This past week was filled with cleaning, feeding, and lots of hard work, but also lots of interesting work and fun. I was introduced to a couple of projects that the clinic does that I hadn't done on my first week, since I was just getting settled in. One of these projects is training the three white-faced capuchins in the sanctuary. When the vet staff needs to conduct their physical exams, they have to tranquilize the monkeys with a dart gun (believe me, it's not safe for the monkey or for the humans working with them if they're not tranquilized). The monkeys can only be tranquilized in the shift cage, a small cage inside of the large one that can be closed off from the large cage with a small door. However, capuchin monkeys are naturally very smart, so they've realized that if they want to avoid being darted, they just need to avoid the shift cage. One monkey in particular named Hector usually can't be found anywhere near the shift cage if humans are around, which could potentially cause problems when he needs medical attention. Therefore, the vet staff has started training the monkeys in the hopes that they can train Hector and all the monkeys to be more comfortable around the shift cage. Twice a day, we go out to their cage carrying treats (dried mealworms, sunflower seeds, and marshmallows) and sticks with a colorful orb on the end. They are trained to touch the colorful orb when they hear the word "touch", and they are then rewarded with a small treat. When training, we have to be very sensitive of the monkey power dynamics and ensure that no one gets upset. Hugo is the dominant monkey, and she often steals food from Moncho, the baby monkey, and Hector, the nervous monkey who avoids the shift cage. When Hector touches the target and has his reward stolen, he gets upset and screams while loudly shaking the cage. This upsets the other monkeys, and the training session is a lot less productive. Therefore, when training, we always have two trainers: one to occupy Hugo, and one to train Hector and Moncho. So far, training has been going well and all of the monkeys easily touch the orb on command. However, only Hugo and Moncho will go into the shift cage, so we're going to have to keep working with Hector. When training, we sometimes go into the shift cage ourselves to get the capuchins used to different scenarios when training. All the trainers are completely safe inside the shift cage, but the monkeys can stick their hands in through the bars, which they can't do when the trainers are standing outside the large cage. The capuchins, curious as they are, love to reach through the bars and grab trainers' hair! Sometimes they are just trying to smell it, but other times they pull and pull on it. It's hard to remain constantly vigilant while training, and if you get even a little too close to the edge of the cage, you soon will feel a little monkey paw reaching in to wreak havoc.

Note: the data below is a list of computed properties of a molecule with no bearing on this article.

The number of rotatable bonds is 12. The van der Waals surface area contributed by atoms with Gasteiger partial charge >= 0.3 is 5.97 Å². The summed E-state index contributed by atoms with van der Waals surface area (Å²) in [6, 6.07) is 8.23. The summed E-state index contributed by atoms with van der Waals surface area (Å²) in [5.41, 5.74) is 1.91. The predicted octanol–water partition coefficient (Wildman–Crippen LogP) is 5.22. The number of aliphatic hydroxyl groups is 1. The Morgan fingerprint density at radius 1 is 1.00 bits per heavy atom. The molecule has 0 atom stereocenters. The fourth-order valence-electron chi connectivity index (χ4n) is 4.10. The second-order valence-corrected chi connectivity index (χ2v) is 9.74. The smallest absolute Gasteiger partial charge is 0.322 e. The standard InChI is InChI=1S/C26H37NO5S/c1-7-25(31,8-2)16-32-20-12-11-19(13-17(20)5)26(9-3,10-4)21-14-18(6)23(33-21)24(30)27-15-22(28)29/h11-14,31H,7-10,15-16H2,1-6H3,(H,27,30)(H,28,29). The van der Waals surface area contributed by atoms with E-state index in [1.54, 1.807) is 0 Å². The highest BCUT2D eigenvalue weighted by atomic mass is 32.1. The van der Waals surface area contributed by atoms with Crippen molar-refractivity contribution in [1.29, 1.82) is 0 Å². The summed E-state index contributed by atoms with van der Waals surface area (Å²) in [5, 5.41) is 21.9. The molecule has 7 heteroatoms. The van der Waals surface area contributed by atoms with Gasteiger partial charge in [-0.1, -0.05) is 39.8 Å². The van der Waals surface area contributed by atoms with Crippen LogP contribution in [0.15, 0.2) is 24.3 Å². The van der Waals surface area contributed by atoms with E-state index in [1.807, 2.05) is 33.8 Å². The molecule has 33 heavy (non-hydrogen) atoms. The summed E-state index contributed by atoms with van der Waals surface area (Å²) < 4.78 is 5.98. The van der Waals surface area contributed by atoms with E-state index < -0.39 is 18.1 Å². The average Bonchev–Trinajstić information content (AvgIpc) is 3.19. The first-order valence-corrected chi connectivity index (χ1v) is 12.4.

The other project that I was introduced to is performing necropsies on the dead animals. If any animal dies in rehabilitation or is brought to KSTR dead, the vet staff performs a necropsy to determine the cause of death. This is useful when an animal dies in rehabilitation because it allows us to see if it was disease, trauma, or another cause, and we work our hardest to ensure that similar deaths don't occur in the future. When an animal is brought in dead, the vets still do a necropsy for several reasons. It allows the vets to practice, and gives the vet staff an idea of what is causing deaths of local wildlife, whether they were caught by a predator or if there is a disease going around that we need to be aware of. Last week, we received a jungle chicken that had died, most likely after it was caught by a dog. It was very interesting to watch the vet examine all external and internal organs, and we eventually discovered several tooth puncture wounds in the liver that had caused its demise. This next week, we will also be doing a necropsy on a fledgling smooth-billed ani that died. It was the first intake I'd seen here, and the little bird had been caught by a cat and wounded on its wing. We dressed its wounds and gave it all necessary fluids and medications, but it passed away within a few hours. Necropsies are very interesting, but they are also a reminder that wildlife rehabilitation isn't always about being around cute, cuddly animals. Many of the animals simply don't make it, but accepting this fact lets us move forward and become more effective in the future.